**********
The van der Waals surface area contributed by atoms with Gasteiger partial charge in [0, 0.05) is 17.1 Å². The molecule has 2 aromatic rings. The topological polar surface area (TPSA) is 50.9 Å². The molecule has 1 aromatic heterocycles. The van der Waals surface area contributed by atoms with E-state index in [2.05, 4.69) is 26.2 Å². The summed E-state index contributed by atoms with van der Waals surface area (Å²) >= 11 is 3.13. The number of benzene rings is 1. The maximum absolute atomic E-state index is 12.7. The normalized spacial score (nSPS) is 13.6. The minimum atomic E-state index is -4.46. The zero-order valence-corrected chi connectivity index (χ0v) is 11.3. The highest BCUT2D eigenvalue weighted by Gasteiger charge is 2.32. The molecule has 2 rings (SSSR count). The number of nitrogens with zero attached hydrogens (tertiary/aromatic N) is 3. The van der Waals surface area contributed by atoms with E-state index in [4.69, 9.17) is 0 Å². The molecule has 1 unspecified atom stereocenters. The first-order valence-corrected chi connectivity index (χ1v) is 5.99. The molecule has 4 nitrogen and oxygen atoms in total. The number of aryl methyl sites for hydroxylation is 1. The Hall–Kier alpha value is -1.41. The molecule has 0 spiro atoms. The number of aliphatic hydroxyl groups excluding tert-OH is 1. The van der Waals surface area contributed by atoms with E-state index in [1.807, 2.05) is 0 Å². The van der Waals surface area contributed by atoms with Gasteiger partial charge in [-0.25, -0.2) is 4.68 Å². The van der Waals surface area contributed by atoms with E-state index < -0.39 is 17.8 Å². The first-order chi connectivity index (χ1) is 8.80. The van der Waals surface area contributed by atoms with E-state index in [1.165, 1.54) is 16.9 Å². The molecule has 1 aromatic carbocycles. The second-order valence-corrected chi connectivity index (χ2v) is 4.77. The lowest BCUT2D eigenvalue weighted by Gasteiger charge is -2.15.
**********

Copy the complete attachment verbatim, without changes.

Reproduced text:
The van der Waals surface area contributed by atoms with Gasteiger partial charge in [0, 0.05) is 17.1 Å². The molecule has 2 aromatic rings. The topological polar surface area (TPSA) is 50.9 Å². The molecule has 1 aromatic heterocycles. The van der Waals surface area contributed by atoms with E-state index in [2.05, 4.69) is 26.2 Å². The summed E-state index contributed by atoms with van der Waals surface area (Å²) >= 11 is 3.13. The number of benzene rings is 1. The maximum absolute atomic E-state index is 12.7. The normalized spacial score (nSPS) is 13.6. The minimum atomic E-state index is -4.46. The zero-order valence-corrected chi connectivity index (χ0v) is 11.3. The highest BCUT2D eigenvalue weighted by Gasteiger charge is 2.32. The molecule has 2 rings (SSSR count). The number of nitrogens with zero attached hydrogens (tertiary/aromatic N) is 3. The van der Waals surface area contributed by atoms with E-state index in [4.69, 9.17) is 0 Å². The molecule has 1 unspecified atom stereocenters. The first-order valence-corrected chi connectivity index (χ1v) is 5.99. The molecule has 4 nitrogen and oxygen atoms in total. The number of aryl methyl sites for hydroxylation is 1. The Hall–Kier alpha value is -1.41. The molecule has 0 spiro atoms. The number of aliphatic hydroxyl groups excluding tert-OH is 1. The van der Waals surface area contributed by atoms with E-state index in [1.807, 2.05) is 0 Å². The van der Waals surface area contributed by atoms with Gasteiger partial charge in [-0.25, -0.2) is 4.68 Å². The van der Waals surface area contributed by atoms with E-state index < -0.39 is 17.8 Å². The first-order chi connectivity index (χ1) is 8.80. The van der Waals surface area contributed by atoms with E-state index in [1.165, 1.54) is 16.9 Å². The molecule has 1 aromatic carbocycles. The second-order valence-corrected chi connectivity index (χ2v) is 4.77. The lowest BCUT2D eigenvalue weighted by Gasteiger charge is -2.15.